Valedictorian kicked off stage for unapproved speech got to finish it on Jimmy Kimmel – Chicago Tribune
A Pennsylvania high school principal’s decision to switch the mic off on a valedictorian’s unapproved speech has, surely, by now, earned a place in the annals of disciplinary decisions that backfired terribly.
Peter Butera’s classmates at Wyoming Area Secondary Center began cheering Friday’s graduation speech — which had condemned student government as a powerless sham and criticized unnamed administrators as authoritarian — seconds after his principal booted him off the stage midsentence.
From there, his remarks rose to the front page of Reddit and were repeated on CNN and in many newspapers, including The Washington Post on Tuesday.
And Tuesday night, less than a week after graduating, the 18-year-old was invited onto “Jimmy Kimmel Live” to finish what he started.
“Since the school wouldn’t let you finish your speech at the graduation ceremony, I thought it would be nice to let you finish on television,” Kimmel said.
So Butera did, picking up at the last sentence his principal had let him say:
“Hopefully for the sake of future students, more people of power within our school, who do not do so already, will begin to prioritize education itself as well as the empowering of students,” he said, now speaking not to about 200 classmate on a football field, but to viewers across the United States.
Butera then wished his classmates happiness and success, and thanked everyone again for “this great celebration.”
Nothing too scandalous. But as Butera had already pointed out to The Post, he had finished the most scathing parts of his speech before he was cut off.
“All you did was give the school like a two-star Yelp review,” Kimmel cracked. “You didn’t do anything that bad.”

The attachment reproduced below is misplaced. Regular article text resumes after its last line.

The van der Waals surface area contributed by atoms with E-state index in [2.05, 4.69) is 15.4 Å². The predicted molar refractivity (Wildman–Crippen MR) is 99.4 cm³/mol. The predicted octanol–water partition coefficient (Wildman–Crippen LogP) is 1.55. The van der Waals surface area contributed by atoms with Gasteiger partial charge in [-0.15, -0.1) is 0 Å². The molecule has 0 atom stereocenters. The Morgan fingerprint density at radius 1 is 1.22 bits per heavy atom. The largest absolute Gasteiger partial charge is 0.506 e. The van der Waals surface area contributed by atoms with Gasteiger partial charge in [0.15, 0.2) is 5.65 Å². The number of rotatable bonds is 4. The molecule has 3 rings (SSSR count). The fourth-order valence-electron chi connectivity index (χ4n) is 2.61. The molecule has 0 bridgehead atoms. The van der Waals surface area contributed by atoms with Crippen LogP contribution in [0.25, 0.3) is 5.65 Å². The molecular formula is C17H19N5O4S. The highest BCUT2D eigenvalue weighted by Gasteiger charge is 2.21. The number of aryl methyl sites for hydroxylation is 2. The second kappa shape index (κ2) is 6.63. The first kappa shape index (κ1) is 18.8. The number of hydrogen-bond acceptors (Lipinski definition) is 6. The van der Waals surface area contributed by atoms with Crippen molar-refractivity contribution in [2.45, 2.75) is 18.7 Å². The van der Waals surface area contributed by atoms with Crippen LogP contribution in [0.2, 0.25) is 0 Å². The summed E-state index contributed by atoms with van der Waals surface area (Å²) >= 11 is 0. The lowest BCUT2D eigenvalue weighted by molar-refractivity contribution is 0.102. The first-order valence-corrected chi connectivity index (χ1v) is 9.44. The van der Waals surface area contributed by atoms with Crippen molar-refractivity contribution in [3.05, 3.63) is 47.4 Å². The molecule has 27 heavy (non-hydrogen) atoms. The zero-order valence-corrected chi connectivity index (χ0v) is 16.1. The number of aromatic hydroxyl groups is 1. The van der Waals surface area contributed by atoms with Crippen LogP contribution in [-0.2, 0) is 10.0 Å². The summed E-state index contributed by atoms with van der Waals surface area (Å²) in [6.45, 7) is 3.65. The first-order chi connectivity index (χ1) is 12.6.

But at another point, with no humor in his voice, the host said: “Whoever cut that mic off should not be in charge of education of any kind.”
That would be principal Jon Pollard, who still hasn’t responded to a request for comment from The Post, though he has been making the media rounds too — in a way.
In a statement a quoted by the Citizen’s Voice, Pollard confirmed Butera’s account that the student had submitted a different speech from the one he ended up reading — mostly the same, Butera said, except for his dark turn near the end.
“We reviewed it in my office the morning of graduation after the final practice,” Pollard wrote. “Protecting the students and staff are my number one concern. When he veered off of the speech he had practiced, I was obligated to act to ensure the remainder of Peter’s speech was not demeaning or derogatory to his classmates, the underclassmen, faculty, staff or administration.”
In fact, Butera’s speech as delivered had not mentioned by name any of the administrators he criticized.
The principal wrote that he’d been getting hate mail since the incident, but wouldn’t hesitate to cut a mic off again “the next time a student attempts to hijack the ceremony for their own agenda.” Asked how he was handling the fame and fallout from graduation day, Butera sounded a bit done with celebrity.